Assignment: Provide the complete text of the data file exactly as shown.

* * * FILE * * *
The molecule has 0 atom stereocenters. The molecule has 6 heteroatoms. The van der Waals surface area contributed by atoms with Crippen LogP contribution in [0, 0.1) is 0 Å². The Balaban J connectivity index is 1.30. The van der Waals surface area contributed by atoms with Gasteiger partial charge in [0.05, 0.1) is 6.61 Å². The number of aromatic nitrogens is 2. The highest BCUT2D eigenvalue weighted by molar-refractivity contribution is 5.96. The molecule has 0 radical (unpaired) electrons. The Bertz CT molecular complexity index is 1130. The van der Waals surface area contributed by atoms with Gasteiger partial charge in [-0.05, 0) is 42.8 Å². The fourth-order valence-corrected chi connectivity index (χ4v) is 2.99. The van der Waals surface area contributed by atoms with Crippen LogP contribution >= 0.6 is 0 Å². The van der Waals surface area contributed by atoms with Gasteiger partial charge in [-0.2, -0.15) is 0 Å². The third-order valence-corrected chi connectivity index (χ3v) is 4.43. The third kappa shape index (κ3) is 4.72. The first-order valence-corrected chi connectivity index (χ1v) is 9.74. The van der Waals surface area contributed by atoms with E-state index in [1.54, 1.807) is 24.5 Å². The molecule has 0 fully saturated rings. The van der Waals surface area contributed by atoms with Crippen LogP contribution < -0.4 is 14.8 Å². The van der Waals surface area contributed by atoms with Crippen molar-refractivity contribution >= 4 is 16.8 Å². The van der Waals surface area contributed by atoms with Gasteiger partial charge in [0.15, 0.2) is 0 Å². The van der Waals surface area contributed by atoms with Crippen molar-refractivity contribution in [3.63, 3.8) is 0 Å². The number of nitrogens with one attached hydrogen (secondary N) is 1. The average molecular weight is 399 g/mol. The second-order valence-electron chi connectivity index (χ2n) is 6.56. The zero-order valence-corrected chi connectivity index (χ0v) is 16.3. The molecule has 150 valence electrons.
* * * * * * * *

The molecule has 0 atom stereocenters. The molecule has 6 heteroatoms. The van der Waals surface area contributed by atoms with Crippen LogP contribution in [0, 0.1) is 0 Å². The Balaban J connectivity index is 1.30. The van der Waals surface area contributed by atoms with Gasteiger partial charge in [0.05, 0.1) is 6.61 Å². The number of aromatic nitrogens is 2. The highest BCUT2D eigenvalue weighted by molar-refractivity contribution is 5.96. The molecule has 0 radical (unpaired) electrons. The Bertz CT molecular complexity index is 1130. The van der Waals surface area contributed by atoms with Gasteiger partial charge in [-0.05, 0) is 42.8 Å². The fourth-order valence-corrected chi connectivity index (χ4v) is 2.99. The van der Waals surface area contributed by atoms with Crippen LogP contribution >= 0.6 is 0 Å². The van der Waals surface area contributed by atoms with Gasteiger partial charge in [-0.2, -0.15) is 0 Å². The third-order valence-corrected chi connectivity index (χ3v) is 4.43. The third kappa shape index (κ3) is 4.72. The first-order valence-corrected chi connectivity index (χ1v) is 9.74. The van der Waals surface area contributed by atoms with E-state index in [1.54, 1.807) is 24.5 Å². The molecule has 0 fully saturated rings. The van der Waals surface area contributed by atoms with Crippen LogP contribution < -0.4 is 14.8 Å². The van der Waals surface area contributed by atoms with Crippen molar-refractivity contribution >= 4 is 16.8 Å². The van der Waals surface area contributed by atoms with Gasteiger partial charge in [0.15, 0.2) is 0 Å². The van der Waals surface area contributed by atoms with Crippen molar-refractivity contribution in [3.63, 3.8) is 0 Å². The number of nitrogens with one attached hydrogen (secondary N) is 1. The average molecular weight is 399 g/mol. The second-order valence-electron chi connectivity index (χ2n) is 6.56. The zero-order valence-corrected chi connectivity index (χ0v) is 16.3. The molecule has 150 valence electrons.